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The exact opposite of the stereotypical basement podcast enterprise, both the Red Book Café and Red Book Room itself are productions of the publisher Wisdom House, though the former, with its diversely stocked shelves, hardly feels like a company store. The podcast, apart from a segment with the publisher’s editors, by no means focuses on Wisdom House books alone: Lee and company mix it up with not only books from a variety of publishers, but in a variety of genres both fictional and nonfictional, on a variety of subjects, and originally from a variety of countries.

Some of the Western books discussed on the show include big bestsellers like Yann Martel’s Life of Pi and Malcolm Gladwell’s The Tipping Point; Andy Weir’s The Martian, basis of the recent Ridley Scott movie; the print counterpart of the The Beatles Anthology; John Williams’ 1965 campus novel Stoner, which even in the West didn’t receive wide acclaim until the 2000s; and books even more popular in Korean than they were in English, like Bill Bryson’s Neither Here nor There, or much more so Hermann Hesse’s Demian, which nearly every Korean alive seems to have read.

Why spend your entire late afternoon and early evening in a book café when you could just listen to the episode on your iPod in a few days? Some of the appeal has to do with actually seeing who the podcast’s other fans are, though Red Book Room‘s nearly all-female crowd, ranging from their early twenties through middle age, aligns with what you hear about the demographics of book sales everywhere. But there’s interaction as well: at the end of each session, after Lee has recited the closing poem, one of his producers unlocks the mailbox (red, of course) mounted to the wall, pulls out the pile of notes listeners have written throughout the show, and delivers them to Lee to read aloud and respond to in an informal and often laughter-filled Q&A (some of whose jokes I get, and some I don’t).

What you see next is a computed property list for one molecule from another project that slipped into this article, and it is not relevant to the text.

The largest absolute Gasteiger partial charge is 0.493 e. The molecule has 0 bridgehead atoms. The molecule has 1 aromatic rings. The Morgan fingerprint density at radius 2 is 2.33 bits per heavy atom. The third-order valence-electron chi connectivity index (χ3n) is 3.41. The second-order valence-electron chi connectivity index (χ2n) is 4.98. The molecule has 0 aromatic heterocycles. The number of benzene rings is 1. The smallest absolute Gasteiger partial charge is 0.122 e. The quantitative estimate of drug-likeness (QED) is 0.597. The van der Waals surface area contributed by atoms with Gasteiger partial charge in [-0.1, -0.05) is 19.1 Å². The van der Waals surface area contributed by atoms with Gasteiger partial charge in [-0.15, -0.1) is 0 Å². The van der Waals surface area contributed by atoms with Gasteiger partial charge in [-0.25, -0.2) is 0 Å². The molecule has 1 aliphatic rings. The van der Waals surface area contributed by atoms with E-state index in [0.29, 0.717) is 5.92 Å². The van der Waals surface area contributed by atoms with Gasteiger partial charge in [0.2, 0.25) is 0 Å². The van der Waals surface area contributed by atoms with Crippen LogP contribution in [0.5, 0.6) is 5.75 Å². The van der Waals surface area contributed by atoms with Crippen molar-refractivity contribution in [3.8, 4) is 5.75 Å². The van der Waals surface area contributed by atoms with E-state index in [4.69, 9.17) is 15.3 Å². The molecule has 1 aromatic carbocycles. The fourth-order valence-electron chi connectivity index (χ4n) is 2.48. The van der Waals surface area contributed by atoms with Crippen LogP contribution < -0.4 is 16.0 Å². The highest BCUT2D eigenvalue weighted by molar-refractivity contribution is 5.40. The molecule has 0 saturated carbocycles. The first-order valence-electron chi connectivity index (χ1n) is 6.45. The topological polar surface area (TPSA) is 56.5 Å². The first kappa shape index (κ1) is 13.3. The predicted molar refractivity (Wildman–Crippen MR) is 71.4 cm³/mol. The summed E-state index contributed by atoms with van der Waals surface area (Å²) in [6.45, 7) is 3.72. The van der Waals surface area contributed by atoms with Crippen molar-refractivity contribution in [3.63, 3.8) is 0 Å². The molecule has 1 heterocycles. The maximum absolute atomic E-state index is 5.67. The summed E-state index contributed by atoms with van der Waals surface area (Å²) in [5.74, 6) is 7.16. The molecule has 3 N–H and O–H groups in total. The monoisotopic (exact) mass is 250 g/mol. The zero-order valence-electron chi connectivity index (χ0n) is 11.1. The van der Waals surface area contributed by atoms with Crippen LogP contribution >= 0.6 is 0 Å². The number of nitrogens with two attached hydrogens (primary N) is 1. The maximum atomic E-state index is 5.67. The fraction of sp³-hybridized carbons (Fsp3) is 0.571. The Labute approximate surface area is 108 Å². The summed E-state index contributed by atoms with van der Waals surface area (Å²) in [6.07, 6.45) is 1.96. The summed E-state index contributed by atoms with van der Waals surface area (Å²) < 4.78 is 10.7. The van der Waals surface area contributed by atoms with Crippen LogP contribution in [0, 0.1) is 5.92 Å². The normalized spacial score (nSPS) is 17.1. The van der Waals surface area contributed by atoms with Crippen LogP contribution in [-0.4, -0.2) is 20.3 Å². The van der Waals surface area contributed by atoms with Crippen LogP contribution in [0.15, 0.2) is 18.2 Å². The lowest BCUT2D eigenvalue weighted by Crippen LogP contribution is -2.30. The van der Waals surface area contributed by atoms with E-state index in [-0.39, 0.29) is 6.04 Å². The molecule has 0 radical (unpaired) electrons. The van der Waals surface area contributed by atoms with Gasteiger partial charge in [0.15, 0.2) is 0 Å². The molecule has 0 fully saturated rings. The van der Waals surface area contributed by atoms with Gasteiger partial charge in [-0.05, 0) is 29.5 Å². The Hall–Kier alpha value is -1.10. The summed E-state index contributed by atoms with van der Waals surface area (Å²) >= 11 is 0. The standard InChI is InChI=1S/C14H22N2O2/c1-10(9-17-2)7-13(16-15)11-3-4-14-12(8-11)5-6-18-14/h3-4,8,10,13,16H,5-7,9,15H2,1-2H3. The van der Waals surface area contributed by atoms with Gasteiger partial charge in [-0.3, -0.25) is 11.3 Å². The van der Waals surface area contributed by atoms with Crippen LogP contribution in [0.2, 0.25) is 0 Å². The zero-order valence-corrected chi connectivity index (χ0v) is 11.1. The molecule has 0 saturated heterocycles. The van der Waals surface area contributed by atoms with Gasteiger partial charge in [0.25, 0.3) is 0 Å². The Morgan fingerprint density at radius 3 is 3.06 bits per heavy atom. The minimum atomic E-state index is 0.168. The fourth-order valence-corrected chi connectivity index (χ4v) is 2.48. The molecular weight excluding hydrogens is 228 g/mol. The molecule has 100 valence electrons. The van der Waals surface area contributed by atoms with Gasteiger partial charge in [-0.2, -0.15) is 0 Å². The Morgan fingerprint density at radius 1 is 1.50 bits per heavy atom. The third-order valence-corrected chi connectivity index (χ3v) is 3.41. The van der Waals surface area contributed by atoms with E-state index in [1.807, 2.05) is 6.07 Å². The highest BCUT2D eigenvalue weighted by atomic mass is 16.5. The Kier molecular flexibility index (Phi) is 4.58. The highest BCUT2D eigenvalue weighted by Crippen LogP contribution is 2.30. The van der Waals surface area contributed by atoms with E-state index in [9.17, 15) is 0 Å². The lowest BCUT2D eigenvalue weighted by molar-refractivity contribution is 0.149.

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When that wraps up around 9 or 10 p.m, Lee emerges from the DJDJ booth with a stack of various books, all up for grabs to members of the audience, first dibs to those whose notes he’d read that night. One lucky attendee, their note chosen by Lee at random out of a shuffle, will get to take home any volume they like from the Red Book Café’s shelves. I’ve often browsed those shelves while awaiting my cappuccino, wondering which book I would pick, though in all the months I’ve been coming to Red Book Room‘s live tapings — and they’ve become a semi-regular event in my life to which I always look forward — I’ve never dropped a single message into the mailbox, let alone had one win me a book of my choice.

I’ll do it, I really will, but for now I don’t want to draw any more attention to myself than I do by my very presence, not just as one of the few men in the room, but always as the sole visible Westerner. One night, Lee read out a question a fan had e-mailed in, asking if the show had any foreign listeners, “like Chinese people or Japanese people.” Half the heads in the audience turned toward me, but I just shrugged. Before the taping I last attended, as the studio got ready to light up its “ON AIR” sign, one of the café’s aproned employees approached me. “Excuse me,” she said in halting English as more people came up the stairs to watch and those everyone already around us scooted their chairs closer to the studio window, “this floor closes at six.” When I responded, in Korean, that I thought there was a podcast going on, she backed away apologetically, but clearly still I’ve got a long way to go before I become a regular.

(exterior image source: G.G. Focus)

You can read more of the Korea Blog here and follow Colin Marshall at his web site, on Twitter @colinmarshall, or on Facebook.